The distinctive structure in Egham, Surrey now houses a café and events space
Cartwright Pickard has completed the Boilerhouse at Royal Holloway, University of London, comprising a new café pavilion and events space inserted into the courtyard of the original Boiler House complex that formerly served the Grade-I listed Founder’s Building as well as the refurbishment of the original stable block into a seating and servery area.
The pavilion was constructed using prefabricated off-site components including a flitched steel plate and glulam timber superstructure with a curving saddle-like copper roof lifting up in reference to the original Boiler House chimneys. With a stainless steel-braced glass base opening out onto the courtyard and a louvred upper storey, the pavilion form unashamedly contrasts the original Boiler House, which has been fitted with new lighting to lend its redbrick forms a sense of drama. Prototypes of both the superstructure and soffit were used for benchmarking prior to manufacturing, where BIM allowed for accurate and fast sheet cutting with minimum material waste.
Courtyard and landscaping upgrades have improved external spaces and provide a more accessible approach into this area of the university campus. The introduction of sustainable urban drainage systems (SUDS) helps to mitigate against flooding, and parking was reduced to give more space to pedestrians. The new café pavilion has allowed for the existing café to be converted into new teaching spaces.
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Source: Hundven-Clements Photography
Due to the fact the Boilerhouse was procured for a set budget and within a very tight programme, the leading design team had to look at innovative ways to reduce timescales in all areas of the project procurement – the project had to be delivered to a fast-paced, six-month timeline post RIBA Stage 2, with a successful listed building consent process within 1-2 months. The project was delivered on time and on budget.
Although the programme was fixed to meet the academic funding rounds and student programmes of the university, the client was ambitious in its intent for a quality architectural space as well as the siting of the new building. The site falls within the curtilage of the Grade-I listed Founder’s Building, therefore the proposals for intervention involved detailed consultation with Historic England and the Local Authority Conservation Officer to ensure the historic courtyard buildings, walls and fabric were protected and enhanced through a complementary palette of new materials and architectural form.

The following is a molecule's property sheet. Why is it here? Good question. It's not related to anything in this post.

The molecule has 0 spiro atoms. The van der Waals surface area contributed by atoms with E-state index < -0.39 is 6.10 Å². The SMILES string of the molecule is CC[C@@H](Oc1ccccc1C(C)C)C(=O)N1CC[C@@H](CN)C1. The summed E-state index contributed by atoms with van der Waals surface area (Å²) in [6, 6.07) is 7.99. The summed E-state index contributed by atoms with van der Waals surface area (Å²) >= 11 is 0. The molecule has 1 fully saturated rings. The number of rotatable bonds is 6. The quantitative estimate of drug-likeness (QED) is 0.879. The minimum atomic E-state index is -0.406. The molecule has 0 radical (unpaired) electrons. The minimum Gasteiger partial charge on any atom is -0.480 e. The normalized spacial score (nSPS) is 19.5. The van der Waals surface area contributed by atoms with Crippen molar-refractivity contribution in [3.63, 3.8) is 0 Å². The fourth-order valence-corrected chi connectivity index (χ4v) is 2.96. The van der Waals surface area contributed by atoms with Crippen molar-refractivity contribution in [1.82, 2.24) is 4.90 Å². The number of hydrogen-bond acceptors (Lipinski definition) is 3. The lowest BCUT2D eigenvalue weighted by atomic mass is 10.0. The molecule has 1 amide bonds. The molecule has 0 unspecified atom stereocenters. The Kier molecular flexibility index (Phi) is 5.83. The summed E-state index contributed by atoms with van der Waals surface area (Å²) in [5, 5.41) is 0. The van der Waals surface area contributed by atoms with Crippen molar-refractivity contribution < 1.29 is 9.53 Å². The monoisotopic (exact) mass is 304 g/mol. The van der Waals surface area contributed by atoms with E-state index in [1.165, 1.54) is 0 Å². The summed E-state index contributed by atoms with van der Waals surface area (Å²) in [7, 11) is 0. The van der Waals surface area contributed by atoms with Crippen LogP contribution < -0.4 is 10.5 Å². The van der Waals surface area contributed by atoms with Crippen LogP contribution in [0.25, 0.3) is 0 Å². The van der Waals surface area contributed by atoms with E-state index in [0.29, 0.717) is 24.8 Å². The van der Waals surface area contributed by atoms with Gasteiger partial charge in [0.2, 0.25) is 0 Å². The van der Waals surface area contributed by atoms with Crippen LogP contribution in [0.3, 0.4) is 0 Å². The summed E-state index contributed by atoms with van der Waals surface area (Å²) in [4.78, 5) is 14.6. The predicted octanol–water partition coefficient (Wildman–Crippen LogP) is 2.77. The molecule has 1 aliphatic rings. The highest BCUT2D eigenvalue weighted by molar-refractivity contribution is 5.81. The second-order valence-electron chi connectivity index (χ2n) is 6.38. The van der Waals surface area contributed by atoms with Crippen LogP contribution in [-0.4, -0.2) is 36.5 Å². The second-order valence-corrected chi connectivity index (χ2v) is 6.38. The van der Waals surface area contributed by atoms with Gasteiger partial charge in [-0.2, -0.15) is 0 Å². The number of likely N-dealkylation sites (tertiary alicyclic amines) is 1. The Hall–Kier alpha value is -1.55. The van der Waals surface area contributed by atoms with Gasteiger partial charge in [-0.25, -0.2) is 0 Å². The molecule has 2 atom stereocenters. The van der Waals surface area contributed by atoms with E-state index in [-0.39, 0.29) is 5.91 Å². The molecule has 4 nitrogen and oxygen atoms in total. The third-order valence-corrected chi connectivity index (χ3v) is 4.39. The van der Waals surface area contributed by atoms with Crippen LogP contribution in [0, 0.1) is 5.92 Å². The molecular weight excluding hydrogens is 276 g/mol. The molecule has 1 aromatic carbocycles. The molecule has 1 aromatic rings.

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Source: Hundven-Clements Photography
In order to meet the demanding programme and complexities of an occupied student campus, Cartwright Pickard designed the new pavilion to take advantage of prefabricated and offsite methods of construction. Proceeding with a largely prefabricated solution meant that the structure could be tested offsite and delivered ready for immediate erection, limiting disturbance to the university and maintaining campus life.
Timber was the obvious choice for the prefabricated structure with its sustainability credentials, strength, quality and beauty. As a primary material used within the existing Boilerhouse and stables, the interplay between the original timber and the new glulam timber superstructure forms an interesting dialogue.
Contextual, programme-efficient prefabricated and modern methods of employing timber were continued throughout the project through the choice of material for the soffit panels. Birch plywood faced panels were chosen for their inherent strength, beauty and ability to take on the complex curvature of the roof form. Perforations within the panels allowed the soffit to also act acoustically, enhancing its use and reducing pressure on the budget for additional materials.
The Boilerhouse has been beautifully designed as a sensitive intervention, enhancing the historic context in which it sits. It is extremely popular among staff and students alike, and has become a very well-used and vibrant campus space for the university.
Peter Cartwright, director, Cartwright Pickard
The boilerhouse sections
Start on site June 2016
Completion November 2016
Gross internal floor area 248m²
Gross (internal + external) floor area 255m²
Form of contract or procurement route Design and Build
Construction cost £3 million
Architect Cartwright Pickard
Client Royal Holloway, University of London
Project manager Mortimer Isaacs
Quantity surveyor Arcadis
M&E engineer Hilson Moran
Structural engineer Team4 Consulting
Lighting consultant Light Bureau
Cad software used Revit